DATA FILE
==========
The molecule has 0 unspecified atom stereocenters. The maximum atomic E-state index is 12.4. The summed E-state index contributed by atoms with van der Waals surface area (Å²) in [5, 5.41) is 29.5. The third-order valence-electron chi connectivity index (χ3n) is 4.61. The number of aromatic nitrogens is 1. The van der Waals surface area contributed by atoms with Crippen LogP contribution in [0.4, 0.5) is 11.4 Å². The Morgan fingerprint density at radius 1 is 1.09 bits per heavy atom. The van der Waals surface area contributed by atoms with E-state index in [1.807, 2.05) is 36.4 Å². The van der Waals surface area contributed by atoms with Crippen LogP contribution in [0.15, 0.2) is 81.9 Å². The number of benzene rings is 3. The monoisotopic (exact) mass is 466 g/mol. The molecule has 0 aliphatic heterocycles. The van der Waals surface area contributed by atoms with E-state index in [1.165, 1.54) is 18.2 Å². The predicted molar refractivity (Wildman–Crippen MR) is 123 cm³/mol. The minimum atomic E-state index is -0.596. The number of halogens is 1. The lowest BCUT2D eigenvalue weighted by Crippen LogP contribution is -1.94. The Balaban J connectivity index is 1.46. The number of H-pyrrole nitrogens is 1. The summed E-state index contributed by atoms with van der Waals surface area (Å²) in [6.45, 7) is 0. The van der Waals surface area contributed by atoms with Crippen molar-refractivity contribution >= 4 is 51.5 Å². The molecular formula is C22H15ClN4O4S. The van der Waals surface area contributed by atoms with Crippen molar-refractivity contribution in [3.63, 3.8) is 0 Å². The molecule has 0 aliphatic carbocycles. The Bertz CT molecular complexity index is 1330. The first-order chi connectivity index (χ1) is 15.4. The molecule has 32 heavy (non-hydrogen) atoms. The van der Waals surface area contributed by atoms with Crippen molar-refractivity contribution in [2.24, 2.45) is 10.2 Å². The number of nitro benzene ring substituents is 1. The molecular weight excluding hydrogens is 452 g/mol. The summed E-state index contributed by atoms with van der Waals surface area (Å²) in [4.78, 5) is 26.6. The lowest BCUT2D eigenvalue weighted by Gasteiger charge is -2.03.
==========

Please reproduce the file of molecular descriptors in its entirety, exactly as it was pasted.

The molecule has 0 unspecified atom stereocenters. The maximum atomic E-state index is 12.4. The summed E-state index contributed by atoms with van der Waals surface area (Å²) in [5, 5.41) is 29.5. The third-order valence-electron chi connectivity index (χ3n) is 4.61. The number of aromatic nitrogens is 1. The van der Waals surface area contributed by atoms with Crippen LogP contribution in [0.4, 0.5) is 11.4 Å². The Morgan fingerprint density at radius 1 is 1.09 bits per heavy atom. The van der Waals surface area contributed by atoms with E-state index in [1.807, 2.05) is 36.4 Å². The van der Waals surface area contributed by atoms with Crippen LogP contribution in [0.15, 0.2) is 81.9 Å². The number of benzene rings is 3. The monoisotopic (exact) mass is 466 g/mol. The molecule has 0 aliphatic heterocycles. The van der Waals surface area contributed by atoms with E-state index in [1.165, 1.54) is 18.2 Å². The predicted molar refractivity (Wildman–Crippen MR) is 123 cm³/mol. The minimum atomic E-state index is -0.596. The number of halogens is 1. The lowest BCUT2D eigenvalue weighted by Crippen LogP contribution is -1.94. The Balaban J connectivity index is 1.46. The number of H-pyrrole nitrogens is 1. The summed E-state index contributed by atoms with van der Waals surface area (Å²) in [6.45, 7) is 0. The van der Waals surface area contributed by atoms with Crippen molar-refractivity contribution >= 4 is 51.5 Å². The molecular formula is C22H15ClN4O4S. The van der Waals surface area contributed by atoms with Crippen molar-refractivity contribution in [3.63, 3.8) is 0 Å². The molecule has 0 aliphatic carbocycles. The Bertz CT molecular complexity index is 1330. The first-order chi connectivity index (χ1) is 15.4. The molecule has 32 heavy (non-hydrogen) atoms. The van der Waals surface area contributed by atoms with Crippen molar-refractivity contribution in [2.24, 2.45) is 10.2 Å². The number of nitro benzene ring substituents is 1. The molecular weight excluding hydrogens is 452 g/mol. The summed E-state index contributed by atoms with van der Waals surface area (Å²) in [4.78, 5) is 26.6. The lowest BCUT2D eigenvalue weighted by Gasteiger charge is -2.03.